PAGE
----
This brings me to another point you made in your video. You argue that there should be considerable legislation in place that would make it as difficult as possible to conduct animal research. Here, I agree with you. Although we have something like this in the UK, I’d be naive to think that it is completely serving its purpose and that there are not loopholes. But what I disagree with you on is that the public should be involved in this decision-making process. When it comes to animal research, the public plays a vital role in putting pressure on universities and industry to minimise animal experimentation. Although the general public are not always capable of making their views on vivisection in a carefully considered, intellectual way, the emotional voice is absolutely necessary in this debate - using animals in experiments is evil, morally wrong and needs to be replaced (I’m quoting Charles Blakemore here, the same scientist that was vilified in one of Bitesize Vegan’s videos). But should they be involved in regulating animal experiments? Absolutely not. How could you expect the general public to understand the biological arguments for or against using a particular model? I think a more realistic alternative would be to have an independent panel of scientists, who would not benefit monetarily or otherwise from the research, whose job was to review each application on a case-by-case basis. 

Here’s an idea that you may not have considered - a UK scientist at the NC3Rs has recently developed an online tool  to reduce the number of animals used in an experiment, whilst maintaining statistical power. If used correctly, this should reduce both the amount of animals used, and potential flaws in experimental design that would negate the findings, therefore ‘wasting’ animal lives. I am positive that if widely used, this will save animal lives. As I’m sure you can appreciate, while most biologists have a working knowledge of statistics, some still get it wrong. Too many, or too few animals used in an experiment can lead to meaningless results and an unethical outcome. A lecturer once told us a story regarding one of his colleagues, who had used 6 mice for an experiment, instead of 20, thinking this would make the work more ethical. As it turned out, the statistical analysis he needed to carry out was meaningless with less than 9 animals, therefore those lives were wasted.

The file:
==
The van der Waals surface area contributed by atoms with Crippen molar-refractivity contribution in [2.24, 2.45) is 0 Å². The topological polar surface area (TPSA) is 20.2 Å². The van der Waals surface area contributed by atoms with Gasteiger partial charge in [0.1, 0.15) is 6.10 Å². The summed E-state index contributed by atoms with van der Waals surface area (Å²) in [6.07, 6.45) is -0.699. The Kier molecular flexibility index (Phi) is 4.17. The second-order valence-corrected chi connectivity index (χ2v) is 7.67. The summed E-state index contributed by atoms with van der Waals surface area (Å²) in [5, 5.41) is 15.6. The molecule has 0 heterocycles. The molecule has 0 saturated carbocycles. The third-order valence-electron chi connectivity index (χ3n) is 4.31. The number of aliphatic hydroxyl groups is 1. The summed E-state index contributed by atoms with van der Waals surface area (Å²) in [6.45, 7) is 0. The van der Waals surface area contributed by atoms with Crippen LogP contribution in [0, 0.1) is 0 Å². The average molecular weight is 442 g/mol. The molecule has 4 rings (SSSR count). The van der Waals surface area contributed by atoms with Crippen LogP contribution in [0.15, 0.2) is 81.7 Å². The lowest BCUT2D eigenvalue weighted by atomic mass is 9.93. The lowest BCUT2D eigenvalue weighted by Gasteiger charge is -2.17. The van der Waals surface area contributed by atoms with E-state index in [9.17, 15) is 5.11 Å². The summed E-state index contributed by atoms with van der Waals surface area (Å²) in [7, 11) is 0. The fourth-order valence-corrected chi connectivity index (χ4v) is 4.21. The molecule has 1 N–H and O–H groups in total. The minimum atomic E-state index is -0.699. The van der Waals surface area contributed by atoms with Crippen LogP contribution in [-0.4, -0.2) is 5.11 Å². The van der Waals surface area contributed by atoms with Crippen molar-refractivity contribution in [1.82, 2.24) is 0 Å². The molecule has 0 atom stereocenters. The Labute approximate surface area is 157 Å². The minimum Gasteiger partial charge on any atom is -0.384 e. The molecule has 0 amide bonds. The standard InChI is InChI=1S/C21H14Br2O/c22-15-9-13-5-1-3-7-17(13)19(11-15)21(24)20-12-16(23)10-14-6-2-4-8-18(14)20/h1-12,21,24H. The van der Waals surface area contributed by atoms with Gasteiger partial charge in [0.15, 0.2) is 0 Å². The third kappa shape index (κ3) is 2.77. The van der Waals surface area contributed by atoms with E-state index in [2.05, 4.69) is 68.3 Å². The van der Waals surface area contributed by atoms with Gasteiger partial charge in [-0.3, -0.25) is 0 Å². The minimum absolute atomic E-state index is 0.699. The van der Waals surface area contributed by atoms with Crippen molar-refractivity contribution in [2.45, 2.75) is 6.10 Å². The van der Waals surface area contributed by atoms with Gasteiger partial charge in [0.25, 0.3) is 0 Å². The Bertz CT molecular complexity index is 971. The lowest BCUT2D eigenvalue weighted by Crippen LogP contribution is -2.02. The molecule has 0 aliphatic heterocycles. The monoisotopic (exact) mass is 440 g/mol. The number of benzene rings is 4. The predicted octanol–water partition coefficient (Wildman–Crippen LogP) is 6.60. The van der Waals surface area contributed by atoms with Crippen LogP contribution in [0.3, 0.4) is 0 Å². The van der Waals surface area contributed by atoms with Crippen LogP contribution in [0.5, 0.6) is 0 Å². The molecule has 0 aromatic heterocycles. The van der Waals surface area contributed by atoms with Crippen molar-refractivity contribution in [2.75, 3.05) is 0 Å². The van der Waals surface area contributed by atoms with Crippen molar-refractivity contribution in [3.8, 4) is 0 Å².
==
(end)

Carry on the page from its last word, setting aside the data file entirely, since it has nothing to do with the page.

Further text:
I know this is a long email, but animal research is something I, and many other biologists, think about heavily. The reason the majority of us study life on this planet is because we want to conserve and protect it. Again, I appreciate your view, as you seem to have an understanding that real change comes from a series of small accomplishments. Although I sympathise with people like Emily from Bitesize Vegan, I can’t help but think that her videos on animal research lack deep insight, and as such I’m not sure what they will accomplish. There are real, exciting in vitro replacement methods being developed, but we have nothing close to replacing a real animal, and I’m doubtful that we will in my lifetime, as much as I hate to say it. This may seem difficult to grasp for many non-biologists, especially with the plethora of TED talks outlining ’the-next-best-thing', which often more resemble a slick sales pitch (probably because that’s what they are) than an honest indication of where we really are in terms of replacing the animal model. If and when it does finally happen, it will be the through biologists’ hard work. The input of the general public and/or industry (including companies like LUSH who contribute to replacement research) will be less, but is still vital to drive the work forward. 

Anyway - that’s more or less all I wanted to say. Again, I enjoy your videos, including those on Freelee, Durianrider and the vegan movement in general! It’s been great to see your collaborations with other you tubers like Violent Vegan, Vegan Cheetah and Zarhia recently - I hope you can continue these somehow when you move over to Patreon. Also, good luck with your move to China - I hope it gives you the experience you’re looking for.